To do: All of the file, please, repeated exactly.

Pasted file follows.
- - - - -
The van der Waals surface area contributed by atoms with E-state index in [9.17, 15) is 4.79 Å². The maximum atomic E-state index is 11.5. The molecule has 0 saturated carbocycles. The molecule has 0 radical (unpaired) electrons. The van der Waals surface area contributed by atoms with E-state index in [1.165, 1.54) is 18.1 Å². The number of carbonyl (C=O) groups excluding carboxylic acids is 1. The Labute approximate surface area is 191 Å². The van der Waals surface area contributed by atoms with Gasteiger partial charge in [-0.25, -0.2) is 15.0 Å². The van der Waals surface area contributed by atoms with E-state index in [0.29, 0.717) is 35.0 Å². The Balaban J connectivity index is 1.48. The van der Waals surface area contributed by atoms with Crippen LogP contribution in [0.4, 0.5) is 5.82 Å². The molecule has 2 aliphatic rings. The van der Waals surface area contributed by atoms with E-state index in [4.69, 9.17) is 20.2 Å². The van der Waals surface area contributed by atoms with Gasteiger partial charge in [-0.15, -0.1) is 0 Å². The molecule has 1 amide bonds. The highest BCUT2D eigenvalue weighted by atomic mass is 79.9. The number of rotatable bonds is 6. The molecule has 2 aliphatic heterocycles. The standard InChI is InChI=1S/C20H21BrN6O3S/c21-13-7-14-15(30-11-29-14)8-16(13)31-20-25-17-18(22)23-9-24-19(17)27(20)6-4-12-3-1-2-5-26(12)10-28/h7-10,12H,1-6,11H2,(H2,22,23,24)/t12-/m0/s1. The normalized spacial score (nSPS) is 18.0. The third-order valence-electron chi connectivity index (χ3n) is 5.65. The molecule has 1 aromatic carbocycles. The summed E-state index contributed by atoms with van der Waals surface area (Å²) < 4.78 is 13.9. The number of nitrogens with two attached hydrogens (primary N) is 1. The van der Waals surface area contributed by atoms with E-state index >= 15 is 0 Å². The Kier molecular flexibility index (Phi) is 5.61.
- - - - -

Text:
The van der Waals surface area contributed by atoms with E-state index in [9.17, 15) is 4.79 Å². The maximum atomic E-state index is 11.5. The molecule has 0 saturated carbocycles. The molecule has 0 radical (unpaired) electrons. The van der Waals surface area contributed by atoms with E-state index in [1.165, 1.54) is 18.1 Å². The number of carbonyl (C=O) groups excluding carboxylic acids is 1. The Labute approximate surface area is 191 Å². The van der Waals surface area contributed by atoms with Gasteiger partial charge in [-0.25, -0.2) is 15.0 Å². The van der Waals surface area contributed by atoms with E-state index in [0.29, 0.717) is 35.0 Å². The Balaban J connectivity index is 1.48. The van der Waals surface area contributed by atoms with Crippen LogP contribution in [0.4, 0.5) is 5.82 Å². The molecule has 2 aliphatic rings. The van der Waals surface area contributed by atoms with E-state index in [4.69, 9.17) is 20.2 Å². The van der Waals surface area contributed by atoms with Gasteiger partial charge in [-0.15, -0.1) is 0 Å². The molecule has 1 amide bonds. The highest BCUT2D eigenvalue weighted by atomic mass is 79.9. The number of rotatable bonds is 6. The molecule has 2 aliphatic heterocycles. The standard InChI is InChI=1S/C20H21BrN6O3S/c21-13-7-14-15(30-11-29-14)8-16(13)31-20-25-17-18(22)23-9-24-19(17)27(20)6-4-12-3-1-2-5-26(12)10-28/h7-10,12H,1-6,11H2,(H2,22,23,24)/t12-/m0/s1. The normalized spacial score (nSPS) is 18.0. The third-order valence-electron chi connectivity index (χ3n) is 5.65. The molecule has 1 aromatic carbocycles. The summed E-state index contributed by atoms with van der Waals surface area (Å²) < 4.78 is 13.9. The number of nitrogens with two attached hydrogens (primary N) is 1. The van der Waals surface area contributed by atoms with E-state index >= 15 is 0 Å². The Kier molecular flexibility index (Phi) is 5.61.